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How are atomic operations made thread-safe? I've read about the subject in Wikipedia's article on thread-safety. But the article didn't really explain the process behind the scenes. In other words, why can't an "atomic" operation executed by a thread A be interrupted by a thread B?

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Eh... because it is atomic, as in the smallest possible unit or indivisible... –  K-ballo Jan 17 '13 at 1:01
    
And they don't make your program magically thread-safe... –  zch Jan 17 '13 at 1:06
    
@zch True, but the author did not state that anywhere in his question as far as I can see. –  owlstead Jan 17 '13 at 1:09
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Closed? Really? Do people even read the reasons behind things like "not a real question"? :-) This seems to be none of "ambiguous, vague, incomplete, overly broad, or rhetorical". –  paxdiablo Jan 17 '13 at 1:17
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@assylias - You have a (small) point. But I'd simply put that down to the OP not having a good command of English. We try to make allowances for that. (And you are free to edit the Question's title to remove the confusion ...) –  Stephen C Jan 17 '13 at 1:22

3 Answers 3

up vote 6 down vote accepted

An atomic operation will either be completed or not done at all. Other threads will not be able to see the operation "in progress" -- it will never be viewed in a partially complete state. This is what the word "atomic" means in this context.

The behind-the-scenes magic for making that true will vary from implementation to implementation. For the purposes of your concurrency design, all you can rely on is that all-or-nothing guarantee on execution.

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I don't think that's what atomic means in this context, in this context operations are always completed... but this is off-topic anyway –  K-ballo Jan 17 '13 at 1:05
    
@K-Ballo edited for clarity. –  Mel Nicholson Jan 17 '13 at 1:12
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@K-ballo, that may be a misunderstanding of the answer's intent. I don't think myself that it was suggesting the commit/rollback semantics of relational databases. The atomic operation is either not done (before) or done (after), there is no possibility of thread-switching halfway through the operation. –  paxdiablo Jan 17 '13 at 1:13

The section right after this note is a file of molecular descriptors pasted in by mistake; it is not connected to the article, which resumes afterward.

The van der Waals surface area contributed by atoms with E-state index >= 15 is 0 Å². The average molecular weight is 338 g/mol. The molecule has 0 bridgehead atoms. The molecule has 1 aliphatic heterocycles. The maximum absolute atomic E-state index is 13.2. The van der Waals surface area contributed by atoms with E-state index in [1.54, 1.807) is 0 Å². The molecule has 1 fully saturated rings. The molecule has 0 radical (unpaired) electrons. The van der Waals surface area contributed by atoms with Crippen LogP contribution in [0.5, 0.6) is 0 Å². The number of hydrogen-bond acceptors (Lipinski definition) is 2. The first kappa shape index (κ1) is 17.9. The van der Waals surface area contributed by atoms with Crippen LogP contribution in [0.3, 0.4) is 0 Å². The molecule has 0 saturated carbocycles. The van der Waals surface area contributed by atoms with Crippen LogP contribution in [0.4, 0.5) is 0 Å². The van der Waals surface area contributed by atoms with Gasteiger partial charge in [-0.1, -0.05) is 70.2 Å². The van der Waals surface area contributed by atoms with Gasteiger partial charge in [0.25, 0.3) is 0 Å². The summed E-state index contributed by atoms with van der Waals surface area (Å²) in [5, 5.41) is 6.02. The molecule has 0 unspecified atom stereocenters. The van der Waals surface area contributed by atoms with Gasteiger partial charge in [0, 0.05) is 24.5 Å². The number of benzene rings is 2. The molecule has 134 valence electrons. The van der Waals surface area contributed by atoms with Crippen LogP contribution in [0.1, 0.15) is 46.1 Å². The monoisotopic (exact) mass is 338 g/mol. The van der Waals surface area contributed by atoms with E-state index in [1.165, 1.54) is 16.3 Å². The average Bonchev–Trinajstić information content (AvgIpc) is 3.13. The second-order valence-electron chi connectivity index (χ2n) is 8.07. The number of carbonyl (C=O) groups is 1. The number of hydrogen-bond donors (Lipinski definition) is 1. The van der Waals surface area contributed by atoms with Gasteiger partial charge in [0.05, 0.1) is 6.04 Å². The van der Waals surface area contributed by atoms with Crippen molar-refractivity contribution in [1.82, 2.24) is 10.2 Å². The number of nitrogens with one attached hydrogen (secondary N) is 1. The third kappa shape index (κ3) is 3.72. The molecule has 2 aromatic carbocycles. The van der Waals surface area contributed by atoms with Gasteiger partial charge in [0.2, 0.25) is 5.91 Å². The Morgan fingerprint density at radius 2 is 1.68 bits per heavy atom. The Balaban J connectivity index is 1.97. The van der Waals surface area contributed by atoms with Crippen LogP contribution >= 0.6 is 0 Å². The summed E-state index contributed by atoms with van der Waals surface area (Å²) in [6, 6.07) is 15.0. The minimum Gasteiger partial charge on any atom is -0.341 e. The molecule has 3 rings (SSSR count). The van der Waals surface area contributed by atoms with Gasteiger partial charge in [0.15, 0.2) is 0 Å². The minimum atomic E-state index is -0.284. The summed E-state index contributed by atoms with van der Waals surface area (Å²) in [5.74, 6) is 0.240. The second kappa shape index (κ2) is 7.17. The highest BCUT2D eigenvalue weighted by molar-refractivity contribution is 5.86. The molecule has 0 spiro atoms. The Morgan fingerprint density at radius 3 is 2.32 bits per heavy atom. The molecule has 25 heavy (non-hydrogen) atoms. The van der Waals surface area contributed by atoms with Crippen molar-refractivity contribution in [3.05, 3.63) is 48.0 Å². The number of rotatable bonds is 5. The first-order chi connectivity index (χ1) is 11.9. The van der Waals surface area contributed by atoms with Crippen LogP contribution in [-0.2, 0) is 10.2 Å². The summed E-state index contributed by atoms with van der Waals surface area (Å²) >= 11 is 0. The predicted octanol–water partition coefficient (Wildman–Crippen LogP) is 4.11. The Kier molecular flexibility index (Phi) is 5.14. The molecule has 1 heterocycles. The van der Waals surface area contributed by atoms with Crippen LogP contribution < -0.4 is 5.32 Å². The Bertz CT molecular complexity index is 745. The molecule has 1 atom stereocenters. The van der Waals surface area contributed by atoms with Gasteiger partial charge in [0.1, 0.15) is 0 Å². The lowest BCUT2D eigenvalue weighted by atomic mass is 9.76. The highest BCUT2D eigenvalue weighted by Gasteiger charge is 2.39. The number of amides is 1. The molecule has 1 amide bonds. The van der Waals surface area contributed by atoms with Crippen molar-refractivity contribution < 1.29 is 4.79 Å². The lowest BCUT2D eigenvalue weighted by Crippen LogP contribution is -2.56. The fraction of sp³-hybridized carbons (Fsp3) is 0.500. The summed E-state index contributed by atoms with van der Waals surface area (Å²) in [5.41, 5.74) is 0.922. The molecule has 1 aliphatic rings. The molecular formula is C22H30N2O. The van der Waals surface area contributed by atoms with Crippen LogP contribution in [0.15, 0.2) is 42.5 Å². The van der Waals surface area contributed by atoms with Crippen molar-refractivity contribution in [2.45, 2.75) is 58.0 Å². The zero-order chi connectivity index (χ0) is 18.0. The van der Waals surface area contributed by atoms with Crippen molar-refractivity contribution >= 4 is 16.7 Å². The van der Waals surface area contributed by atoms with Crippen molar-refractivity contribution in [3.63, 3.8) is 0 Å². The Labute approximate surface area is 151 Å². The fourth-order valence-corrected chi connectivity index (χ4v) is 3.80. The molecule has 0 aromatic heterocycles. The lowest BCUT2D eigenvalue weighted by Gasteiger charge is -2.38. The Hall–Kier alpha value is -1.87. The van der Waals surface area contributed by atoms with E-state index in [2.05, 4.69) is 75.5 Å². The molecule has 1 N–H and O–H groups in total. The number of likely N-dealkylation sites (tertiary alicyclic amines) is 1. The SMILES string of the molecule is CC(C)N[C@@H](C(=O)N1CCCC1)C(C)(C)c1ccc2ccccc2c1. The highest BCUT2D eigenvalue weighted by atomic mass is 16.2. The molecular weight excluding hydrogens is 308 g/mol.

@MelNicholson: Yeap, now I see what you meant –  K-ballo Jan 17 '13 at 1:14
    
@Mel Nicholson Thanks bro that's what i was aiming. –  ayoubuntu Jan 17 '13 at 1:20

But they didn't really explain the process behind the scenes, in other words, why an atomic operation executed by a thread A couldn't be interupted by a thread B ?

The reason they don't explain what happens behind the scenes is that that is highly implementation specific. For instance, it depends on the hardware instructions available to do that kind of thing on the implementation platform.

But you shouldn't need to worry about that. You shouldn't care how atomicity (e.g. non-interuptability) is implemented. You should simply rely on the guarantees that are provided by the AtomicXxx class APIs that certain operations will behave in an atomic fashion, and build your higher-level thread safety based on those guarantees.

But note that the atomicity property of AtomicXxx classes only applies to the individual operations. A sequence of AtomicXxx operations will not be performed atomically, and hence won't automatically be thread-safe.

In short, if you use AtomicXxx classes to implement thread-safety, you need to understand what you are doing.

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Thanks bro for your answer –  ayoubuntu Jan 17 '13 at 1:18

Compare-and-set is one machine instruction, so it won't be interrupted.

In that sense, all machine instructions are atomic, which is not very interesting. For example, a simple write is always atomic.

"Interesting" atomic operations are those that intuitively consist of 2 or more steps, but implemented as one indivisible step, for example, compare-and-set; volatile r/w of long on 32 bit machine.

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